Sugar has been touted by the public and mainstream media as the fat-storing devil. In our efforts to lose weight, many of us attempt to remove all sugar from our diets. In fact, most popular weight-loss plans remove sugar for at least a period of time.


There is something to the benefits of limiting sugar consumption for weight loss. The health benefits of removing processed sugars from the diet go even further. However, is there a time when consuming sugar may actually be good for us?


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The sugar debate rages on, but recent research puts a positive spin on this common dietary additive.


Studying Sugar

Research published in the Journal of Clinical Endocrinology and Metabolism in May of 2015 suggested that sugar may have an ability to minimize our stress response. Researchers took nineteen women aged eighteen to forty with BMIs ranging from twenty to 34. They were subdivided into groups - one group was given a sugar substitute (aspartame) and the other was given sugar in the form of sucrose. Both were given these doses three times per day for two weeks.


Naltrexone was administered by the participants at home to block any opioid response to the sugar so as to further see the stress response after sugar consumption. MRIs were given to the participants to view the areas of the brain responsible for the stress response and saliva samples were taken to calculate circulating cortisol.


At baseline, both groups were similar in age and chronic stress scores. Post dietary intervention, the group consuming the sucrose showed decreased activity in the areas of the brain responsible for our stress response as well as a significantly different salivary cortisol numbers. The sucrose group also reported less nausea from the naltrexone than the aspartame group.


"The other major part of dealing with stress is to be prepared. This is most people’s downfall." 

My first thought was that these results make sense. We do need a certain amount of glucose to function. Also, the participants who were at the higher end of the BMI range might not have been able to function on free fatty acids as efficiently, so depriving them of glucose could induce a stress response. This is similar to other weight-loss studies of low-carb diets that noted low-carb groups had a greater cortisol response.


Two weeks is by no means a lot of time and this one study is not going to make me go out and tell all of my clients to start consuming sugary beverages three times per day. But it does make you think for a moment. Could we use sugar in certain instances to help reduce our stress response?


Sugar Can Help When We Are Stressed

Reducing stress may be a positive aspect we never thought of when adding carbs to our post-workout nutrition. Not only does that glucose refuel our muscles, but it also may help reduce cortisol and get the muscle-building process started.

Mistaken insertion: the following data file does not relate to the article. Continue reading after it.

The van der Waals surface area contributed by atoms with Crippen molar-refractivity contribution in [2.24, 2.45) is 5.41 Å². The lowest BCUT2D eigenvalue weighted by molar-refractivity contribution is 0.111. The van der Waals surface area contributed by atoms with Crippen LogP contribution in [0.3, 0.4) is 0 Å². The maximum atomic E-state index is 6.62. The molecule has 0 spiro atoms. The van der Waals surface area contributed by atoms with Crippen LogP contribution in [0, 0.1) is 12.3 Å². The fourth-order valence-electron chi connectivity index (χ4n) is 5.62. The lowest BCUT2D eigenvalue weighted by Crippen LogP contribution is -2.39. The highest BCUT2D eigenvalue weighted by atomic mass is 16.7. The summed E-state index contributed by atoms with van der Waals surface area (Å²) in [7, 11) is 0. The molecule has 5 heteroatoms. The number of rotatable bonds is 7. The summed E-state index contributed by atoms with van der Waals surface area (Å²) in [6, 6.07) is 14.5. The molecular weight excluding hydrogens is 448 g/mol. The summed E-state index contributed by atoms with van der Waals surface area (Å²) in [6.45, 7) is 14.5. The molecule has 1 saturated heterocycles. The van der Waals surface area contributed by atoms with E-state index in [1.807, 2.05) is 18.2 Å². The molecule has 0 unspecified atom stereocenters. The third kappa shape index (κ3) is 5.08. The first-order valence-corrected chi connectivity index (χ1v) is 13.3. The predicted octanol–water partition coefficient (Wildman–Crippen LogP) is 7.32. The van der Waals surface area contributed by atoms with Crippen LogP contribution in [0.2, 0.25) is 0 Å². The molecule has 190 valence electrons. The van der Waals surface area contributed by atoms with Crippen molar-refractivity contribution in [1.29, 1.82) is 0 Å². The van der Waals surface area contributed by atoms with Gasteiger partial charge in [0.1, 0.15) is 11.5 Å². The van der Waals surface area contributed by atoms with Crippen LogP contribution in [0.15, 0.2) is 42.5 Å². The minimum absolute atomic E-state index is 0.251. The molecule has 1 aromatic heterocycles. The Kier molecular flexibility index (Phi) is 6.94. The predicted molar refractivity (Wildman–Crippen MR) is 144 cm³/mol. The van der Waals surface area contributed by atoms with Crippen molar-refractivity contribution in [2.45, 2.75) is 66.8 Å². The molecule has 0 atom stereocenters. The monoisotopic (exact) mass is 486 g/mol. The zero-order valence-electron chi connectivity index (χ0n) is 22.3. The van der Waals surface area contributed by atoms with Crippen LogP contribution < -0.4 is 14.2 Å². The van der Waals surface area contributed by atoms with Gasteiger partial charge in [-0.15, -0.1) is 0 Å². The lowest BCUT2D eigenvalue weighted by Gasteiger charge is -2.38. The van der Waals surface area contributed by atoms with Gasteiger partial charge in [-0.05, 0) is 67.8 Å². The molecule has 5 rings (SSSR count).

Sugar may also help us during times of acute stress. Let’s say you have to pull an all-nighter preparing a major presentation for your job. There are no food options because you have been working so hard you forgot to go grocery shopping. All you have in your house is leftover cake from grandma’s birthday.


In this situation, you know you will not be sleeping or eating (unless you choose the cake), and stress levels will be high while attempting to get your work done. This study suggests that eating the piece of cake may help to reduce cortisol levels enough to get you through this tough situation.


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A little sugar now and then can help get us through our day-to-day stresses.


The Real Problem With Sugar

The problem with sugar does not come from reaching for these foods during times of acute stress, but during times of chronic stress. Most of us tend to be overstressed on a day-to-day basis. We are sleep deprived, sedentary, nutrient deficient, and have to deal with financial and family issues. This can lead us to grab that piece of cake more than the one time it would actually be helpful.


And even with all of that said, there are still better options to handle acute stress then leaning on junk food. This is why active stress management should be an important part of anyone’s weight-loss plan. Try some meditation, deep breathing, visualization, or anything you can think of that helps put you in a state of relaxation. Be creative and find what works for you.


"[I]t does make you think for a moment. Could we use sugar in certain instances to help reduce our stress response?

The other major part of dealing with stress is to be prepared. This is most people’s downfall. Having healthy food options readily available is key to the success of your nutrition plan. I have some clients who prepare all of their food for the week on Sundays. Other clients cook extra every night they make dinner so they will have leftovers.


Research Implications

This study is intriguing, but had some holes in it because it looked at sugar consumption alone. I wonder how a higher fat or protein snack would have done compared to the sucrose group?


Nevertheless this research is interesting. In a really tough bind, when you are under a high level of acute stress, you may be able to hit up that vending machine and not have to stress yourself out over it (pun intended).


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1. Tryon, Matthew,, Excessive Sugar Consumption May Be a Difficult Habit to Break: A View From the Brain and Body. Journal of Clinical Endocrinology and Metabolism (2015). Retrieved on May 24, 2015. 


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